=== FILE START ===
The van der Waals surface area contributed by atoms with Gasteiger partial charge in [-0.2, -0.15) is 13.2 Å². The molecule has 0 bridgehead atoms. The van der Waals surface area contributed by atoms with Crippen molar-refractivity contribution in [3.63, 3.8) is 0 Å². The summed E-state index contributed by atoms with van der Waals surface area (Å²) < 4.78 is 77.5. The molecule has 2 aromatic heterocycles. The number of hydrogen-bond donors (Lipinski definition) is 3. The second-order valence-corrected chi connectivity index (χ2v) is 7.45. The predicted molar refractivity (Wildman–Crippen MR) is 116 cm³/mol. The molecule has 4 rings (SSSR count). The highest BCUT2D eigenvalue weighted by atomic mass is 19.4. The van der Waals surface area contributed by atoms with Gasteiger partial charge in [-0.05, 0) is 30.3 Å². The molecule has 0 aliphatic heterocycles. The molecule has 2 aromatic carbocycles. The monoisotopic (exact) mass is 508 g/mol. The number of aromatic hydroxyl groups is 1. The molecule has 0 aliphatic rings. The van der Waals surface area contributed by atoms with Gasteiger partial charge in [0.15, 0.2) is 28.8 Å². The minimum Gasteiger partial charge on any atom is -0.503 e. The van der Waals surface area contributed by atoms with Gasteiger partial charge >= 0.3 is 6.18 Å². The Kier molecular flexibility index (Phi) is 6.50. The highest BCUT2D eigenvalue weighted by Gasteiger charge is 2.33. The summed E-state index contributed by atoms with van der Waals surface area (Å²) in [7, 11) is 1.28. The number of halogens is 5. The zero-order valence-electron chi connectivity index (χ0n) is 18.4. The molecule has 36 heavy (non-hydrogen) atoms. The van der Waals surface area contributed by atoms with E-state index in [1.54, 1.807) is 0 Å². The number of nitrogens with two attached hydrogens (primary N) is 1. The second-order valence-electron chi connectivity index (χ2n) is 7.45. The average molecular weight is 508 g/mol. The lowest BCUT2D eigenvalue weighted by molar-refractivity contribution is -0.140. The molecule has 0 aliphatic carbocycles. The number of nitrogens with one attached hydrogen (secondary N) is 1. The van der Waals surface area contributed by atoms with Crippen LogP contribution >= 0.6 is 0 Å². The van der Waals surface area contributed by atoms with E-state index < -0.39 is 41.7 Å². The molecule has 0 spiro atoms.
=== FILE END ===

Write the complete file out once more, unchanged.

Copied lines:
The van der Waals surface area contributed by atoms with Gasteiger partial charge in [-0.2, -0.15) is 13.2 Å². The molecule has 0 bridgehead atoms. The van der Waals surface area contributed by atoms with Crippen molar-refractivity contribution in [3.63, 3.8) is 0 Å². The summed E-state index contributed by atoms with van der Waals surface area (Å²) < 4.78 is 77.5. The molecule has 2 aromatic heterocycles. The number of hydrogen-bond donors (Lipinski definition) is 3. The second-order valence-corrected chi connectivity index (χ2v) is 7.45. The predicted molar refractivity (Wildman–Crippen MR) is 116 cm³/mol. The molecule has 4 rings (SSSR count). The highest BCUT2D eigenvalue weighted by atomic mass is 19.4. The van der Waals surface area contributed by atoms with Gasteiger partial charge in [-0.05, 0) is 30.3 Å². The molecule has 0 aliphatic heterocycles. The molecule has 2 aromatic carbocycles. The monoisotopic (exact) mass is 508 g/mol. The number of aromatic hydroxyl groups is 1. The molecule has 0 aliphatic rings. The van der Waals surface area contributed by atoms with Gasteiger partial charge in [0.15, 0.2) is 28.8 Å². The minimum Gasteiger partial charge on any atom is -0.503 e. The van der Waals surface area contributed by atoms with Gasteiger partial charge >= 0.3 is 6.18 Å². The Kier molecular flexibility index (Phi) is 6.50. The highest BCUT2D eigenvalue weighted by Gasteiger charge is 2.33. The summed E-state index contributed by atoms with van der Waals surface area (Å²) in [7, 11) is 1.28. The number of halogens is 5. The zero-order valence-electron chi connectivity index (χ0n) is 18.4. The molecule has 36 heavy (non-hydrogen) atoms. The van der Waals surface area contributed by atoms with E-state index in [1.54, 1.807) is 0 Å². The number of nitrogens with two attached hydrogens (primary N) is 1. The second-order valence-electron chi connectivity index (χ2n) is 7.45. The average molecular weight is 508 g/mol. The lowest BCUT2D eigenvalue weighted by molar-refractivity contribution is -0.140. The molecule has 0 aliphatic carbocycles. The number of nitrogens with one attached hydrogen (secondary N) is 1. The van der Waals surface area contributed by atoms with Crippen LogP contribution >= 0.6 is 0 Å². The van der Waals surface area contributed by atoms with E-state index < -0.39 is 41.7 Å². The molecule has 0 spiro atoms.